The system of Yoga is built entirely on the philosophy of the Sankhyas, as I told you in some of the previous lectures, and here again I will remind you of the cosmology of the Sankhya philosophy. According to the Sankhyas, nature is both the material and efficient cause of this universe. In this nature there are three sorts of materials, the Sattva, the Rajas, and the Tamas. The Tamas material is all that is dark, all that is ignorant and heavy; and the Rajas is activity. The Sattvas is calmness, light. When nature is in the state before creation, it is called by them Avyaktam, undefined, or indiscrete; that is, in which there is no distinction of form or name, a state in which these three materials are held in perfect balance. Then the balance is disturbed, these different materials begin to mingle in various fashions, and the result is this universe. In every man, also, these three materials exist. When the Sattva material prevails knowledge comes. When the Rajas material prevails activity comes, and when the Tamas material prevails darkness comes and lassitude, idleness, ignorance. According to the Sankhya theory, the highest manifestation of this nature, consisting of these three materials, is what they call Mahat, or intelligence, universal intelligence, and each human mind is a part of that cosmic intelligence. Then out of Mahat comes the mind. In the Sankhya Psychology there is a sharp distinction between Manas, the mind function, and the function of the Buddhi intellect. The mind function is simply to collect and carry impressions and present them to the Buddhi, the individual Mahat, and the Buddhi determined upon it. So, out of Mahat comes mind, and out of mind comes fine material, and this fine material combines and becomes the gross material outside - the external universe. The claim of the Sankhya philosophy is that beginning with the intellect, and coming down to a block of stone, all has come out of the same thing, only as finer or grosser states of existence. The Buddhi is the finest state of existence of the materials, and then comes Ahamkara, egoism, and next to the mind comes fine material, which they call Tanmatras, which cannot be seen, but which are inferred. These Tanmatras combine and become grosser, and finally produce this universe. The finer is the cause, and the grosser is the effect. It begins with the Buddhi, which is the finest material, and goes on becoming grosser and grosser, until it becomes this universe. According to the Sankhya philosophy, beyond the whole of this nature is the Purusa, which is not material at all. Purusa is not at all similar to anything else, either Buddhi, or mind, or the Tanmatras, or the gross material; it is not akin to any one of these, it is entirely separate, entirely different in its nature, and from this they argue that the Purusa must be immortal, because it is not the result of combination. That which is not the result of combination cannot die, these Purusas or Souls are infinite in number. Now we shall understand the Aphorism, that the states of the qualities are defined, undefined, and signless. By the defined is meant the gross elements, which we can sense. By the undefined is meant the very fine materials, the Tanmatras, which cannot be sensed by ordinary men. If you practice Yoga, however, says Patanjali, after a while your perception will become so fine that you will actually see the Tanmatras. For instance, you have heard how every man has a certain light about him; every living being is emanating a certain light, and this, he says, can be seen by the Yogi. We do not all see it, but we are all throwing out these Tanmatras, just as a flower is continuously emanating these Tanmatras, which enable us to smell it. Every day of our lives we are throwing out a mass of good or evil, and everywhere we go the atmosphere is full of these materials, and that is how there came to the human mind, even unconsciously, the idea of building temples and churches? Why should man build churches in which to worship God? Why not worship Him anywhere? Even if he did not know the reason, man found that that place where people worshipped God became full of good Tanmatras. Every day people go there, and the more they go the holier they get, and the holier that place becomes. If any man who has not much Sattva in him goes there the place will influence him, and arouse his Sattva quality. Here, therefore, is the significance of all temples and holy places, but you must remember that their holiness depends on holy people congregating there. The difficulty with mankind is that they forget the original meaning, and put the cart before the horse. It was men who made these places holy, and then the effect became the cause and made men holy. If the wicked only were to go there it would become as bad as any other place. It is not the building, but the people, that make a church, and that is what we always forget. That is why sages and holy persons, who have so much of this Sattva quality, are emanating so much of it around them, and exerting a tremendous influence day and night on their surroundings. A man may become so pure that his purity will become tangible, as it were. The body has become pure, and in an intensely physical sense, no figurative idea, no poetical language, it emanates that purity wherever it goes. Whosoever comes in contact with that man becomes pure. Next “the indicated only” means the Buddhi, the intellect. “The indicated only” is the first manifestation of nature; from it all other manifestations proceed. The last is “the signless.” Here there seems to be a great fight between modern science and all religion. Every religion has this idea that this universe comes out of intelligence. Only some religions were more philosophical, and used scientific language. The very theory of God, taking it in its psychological significance, and apart from all ideas of personal God, is that intelligence is first in the order of creation, and that out of intelligence comes what we call gross matter. Modern philosophers say that intelligence is the last to come. They say that unintelligent things slowly evolve into animals, and from animals slowly evolve into men. They claim that instead of everything coming out of intelligence, intelligence is itself the last to come. Both the religious and the scientific statement, though seemingly directly opposed to each other, are true. Take an infinite series A - B - A - B - A - B, etc. The question is which is first, A or B. If you take the series as A -, you will say that A is first, but if you take it as B - A you will say that B is first. It depends on the way you are looking at it. Intelligence evolves, and becomes the gross material, and this again evolves as intelligence, and again evolves as matter once more. The Sankhyas, and all religionists, put intelligence first, and the series becomes intelligence then matter, intelligence then matter. The scientific man puts his finger on matter, and say matter then intelligence, matter then intelligence. But they are both indicating the same chain. Indian philosophy, however, goes beyond both intelligence and matter, and finds a Purusa, or Self, which is beyond all intelligence, and of which intelligence is but the borrowed light.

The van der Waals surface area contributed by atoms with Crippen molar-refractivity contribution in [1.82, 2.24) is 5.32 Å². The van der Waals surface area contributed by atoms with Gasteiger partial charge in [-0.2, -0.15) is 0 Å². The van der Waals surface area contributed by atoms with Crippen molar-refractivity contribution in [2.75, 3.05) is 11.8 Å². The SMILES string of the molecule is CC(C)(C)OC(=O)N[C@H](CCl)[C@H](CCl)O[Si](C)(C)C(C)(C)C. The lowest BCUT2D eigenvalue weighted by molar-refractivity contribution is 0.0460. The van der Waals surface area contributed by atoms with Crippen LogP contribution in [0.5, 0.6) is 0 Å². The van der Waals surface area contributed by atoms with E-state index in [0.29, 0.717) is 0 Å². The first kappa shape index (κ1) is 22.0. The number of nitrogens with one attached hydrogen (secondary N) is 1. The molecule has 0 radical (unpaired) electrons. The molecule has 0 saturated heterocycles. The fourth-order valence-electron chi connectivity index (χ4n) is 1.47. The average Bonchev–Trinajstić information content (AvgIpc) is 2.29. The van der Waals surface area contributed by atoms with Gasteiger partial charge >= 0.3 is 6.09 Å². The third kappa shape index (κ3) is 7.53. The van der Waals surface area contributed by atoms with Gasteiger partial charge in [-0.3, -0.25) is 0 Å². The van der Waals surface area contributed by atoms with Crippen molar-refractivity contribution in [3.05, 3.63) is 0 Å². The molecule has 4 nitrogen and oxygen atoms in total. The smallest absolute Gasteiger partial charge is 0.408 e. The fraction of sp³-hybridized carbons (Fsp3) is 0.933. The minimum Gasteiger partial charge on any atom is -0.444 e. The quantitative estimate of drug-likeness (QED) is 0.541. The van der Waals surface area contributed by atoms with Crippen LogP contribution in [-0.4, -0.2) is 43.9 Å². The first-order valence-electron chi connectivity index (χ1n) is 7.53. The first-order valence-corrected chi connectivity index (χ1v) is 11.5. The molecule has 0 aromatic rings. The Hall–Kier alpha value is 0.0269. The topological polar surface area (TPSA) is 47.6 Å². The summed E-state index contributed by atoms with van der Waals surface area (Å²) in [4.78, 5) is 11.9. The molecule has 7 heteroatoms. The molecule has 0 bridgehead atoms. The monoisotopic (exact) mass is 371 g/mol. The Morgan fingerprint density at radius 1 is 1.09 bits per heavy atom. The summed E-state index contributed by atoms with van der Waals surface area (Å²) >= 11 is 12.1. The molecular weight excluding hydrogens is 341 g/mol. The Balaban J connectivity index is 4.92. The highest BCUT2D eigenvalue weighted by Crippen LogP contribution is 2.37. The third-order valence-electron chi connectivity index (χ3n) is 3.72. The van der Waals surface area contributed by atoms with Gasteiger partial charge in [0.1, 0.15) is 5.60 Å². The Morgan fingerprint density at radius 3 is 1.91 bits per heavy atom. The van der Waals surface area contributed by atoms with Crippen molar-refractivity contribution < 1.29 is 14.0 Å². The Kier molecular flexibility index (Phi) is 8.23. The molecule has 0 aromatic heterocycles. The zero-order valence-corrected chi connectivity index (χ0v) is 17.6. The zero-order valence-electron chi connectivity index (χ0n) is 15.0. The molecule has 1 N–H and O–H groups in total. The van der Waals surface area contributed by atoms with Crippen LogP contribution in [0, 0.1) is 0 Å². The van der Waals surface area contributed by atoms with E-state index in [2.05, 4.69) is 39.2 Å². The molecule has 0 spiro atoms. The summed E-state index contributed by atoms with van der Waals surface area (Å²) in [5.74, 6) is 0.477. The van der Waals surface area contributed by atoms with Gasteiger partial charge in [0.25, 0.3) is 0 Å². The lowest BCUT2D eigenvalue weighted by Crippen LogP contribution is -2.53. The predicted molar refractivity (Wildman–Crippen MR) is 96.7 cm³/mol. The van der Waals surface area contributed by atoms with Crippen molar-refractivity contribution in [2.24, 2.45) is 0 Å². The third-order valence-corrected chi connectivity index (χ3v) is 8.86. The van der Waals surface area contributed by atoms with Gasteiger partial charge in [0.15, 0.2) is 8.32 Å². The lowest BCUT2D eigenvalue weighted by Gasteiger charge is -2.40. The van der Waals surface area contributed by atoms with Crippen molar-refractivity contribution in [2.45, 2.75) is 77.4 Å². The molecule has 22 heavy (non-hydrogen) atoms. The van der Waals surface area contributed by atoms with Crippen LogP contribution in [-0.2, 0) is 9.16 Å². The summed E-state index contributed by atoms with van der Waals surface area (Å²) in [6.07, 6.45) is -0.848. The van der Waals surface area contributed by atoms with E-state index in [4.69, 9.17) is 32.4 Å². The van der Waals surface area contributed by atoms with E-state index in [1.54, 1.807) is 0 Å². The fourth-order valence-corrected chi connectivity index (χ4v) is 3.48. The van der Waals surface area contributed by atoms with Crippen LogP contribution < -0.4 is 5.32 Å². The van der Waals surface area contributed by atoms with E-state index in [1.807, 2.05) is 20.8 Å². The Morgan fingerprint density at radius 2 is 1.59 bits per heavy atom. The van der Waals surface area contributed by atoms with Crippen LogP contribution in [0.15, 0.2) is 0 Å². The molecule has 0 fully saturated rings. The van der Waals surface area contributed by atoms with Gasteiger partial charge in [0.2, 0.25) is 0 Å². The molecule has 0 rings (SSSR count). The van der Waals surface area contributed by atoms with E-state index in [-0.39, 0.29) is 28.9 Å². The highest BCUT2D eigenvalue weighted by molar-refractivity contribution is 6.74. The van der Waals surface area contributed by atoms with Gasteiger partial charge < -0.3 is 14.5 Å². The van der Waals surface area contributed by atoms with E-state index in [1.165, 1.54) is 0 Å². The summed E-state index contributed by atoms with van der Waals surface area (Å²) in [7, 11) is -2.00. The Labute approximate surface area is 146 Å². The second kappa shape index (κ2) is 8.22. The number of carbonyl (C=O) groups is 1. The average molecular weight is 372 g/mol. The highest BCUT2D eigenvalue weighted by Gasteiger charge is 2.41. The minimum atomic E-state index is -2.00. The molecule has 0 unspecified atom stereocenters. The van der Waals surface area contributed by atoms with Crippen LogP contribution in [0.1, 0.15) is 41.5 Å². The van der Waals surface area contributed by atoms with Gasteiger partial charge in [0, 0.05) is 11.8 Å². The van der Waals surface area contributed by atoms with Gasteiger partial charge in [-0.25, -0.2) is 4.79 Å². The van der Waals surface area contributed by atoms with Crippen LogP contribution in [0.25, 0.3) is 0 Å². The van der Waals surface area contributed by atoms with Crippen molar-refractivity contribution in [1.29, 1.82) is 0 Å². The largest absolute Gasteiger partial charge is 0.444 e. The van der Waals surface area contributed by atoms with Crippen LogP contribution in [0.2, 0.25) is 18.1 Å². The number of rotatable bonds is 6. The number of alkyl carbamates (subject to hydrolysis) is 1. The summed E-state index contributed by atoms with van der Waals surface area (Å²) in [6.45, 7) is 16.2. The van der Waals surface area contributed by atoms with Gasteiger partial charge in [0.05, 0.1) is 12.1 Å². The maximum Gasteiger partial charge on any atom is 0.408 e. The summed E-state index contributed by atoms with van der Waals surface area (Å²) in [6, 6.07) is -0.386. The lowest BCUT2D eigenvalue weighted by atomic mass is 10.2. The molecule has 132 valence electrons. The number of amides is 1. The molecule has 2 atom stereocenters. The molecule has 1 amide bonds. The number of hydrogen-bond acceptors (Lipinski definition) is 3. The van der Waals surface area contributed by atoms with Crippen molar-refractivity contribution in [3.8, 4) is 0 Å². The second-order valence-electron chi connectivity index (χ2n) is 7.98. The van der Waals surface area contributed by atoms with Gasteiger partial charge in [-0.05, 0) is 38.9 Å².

Patanjali Yoga Sutras Edition: 1896

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Some texts contain  footnotes  and  glossary  entries. To distinguish between them, the links have different colors.
  1. Ahamkara
  2. Atman
  3. Body
  4. Buddhi
  5. Indra
  6. Karma
  7. Maya
  8. Pariṇāma
  9. Patanjali
  10. Purusa
  11. Rajas
  12. Samskaras
  13. Sankhya
  14. Sanskrit
  15. Sattva
  16. Science
  17. Soul
  18. Tamas
  19. Yoga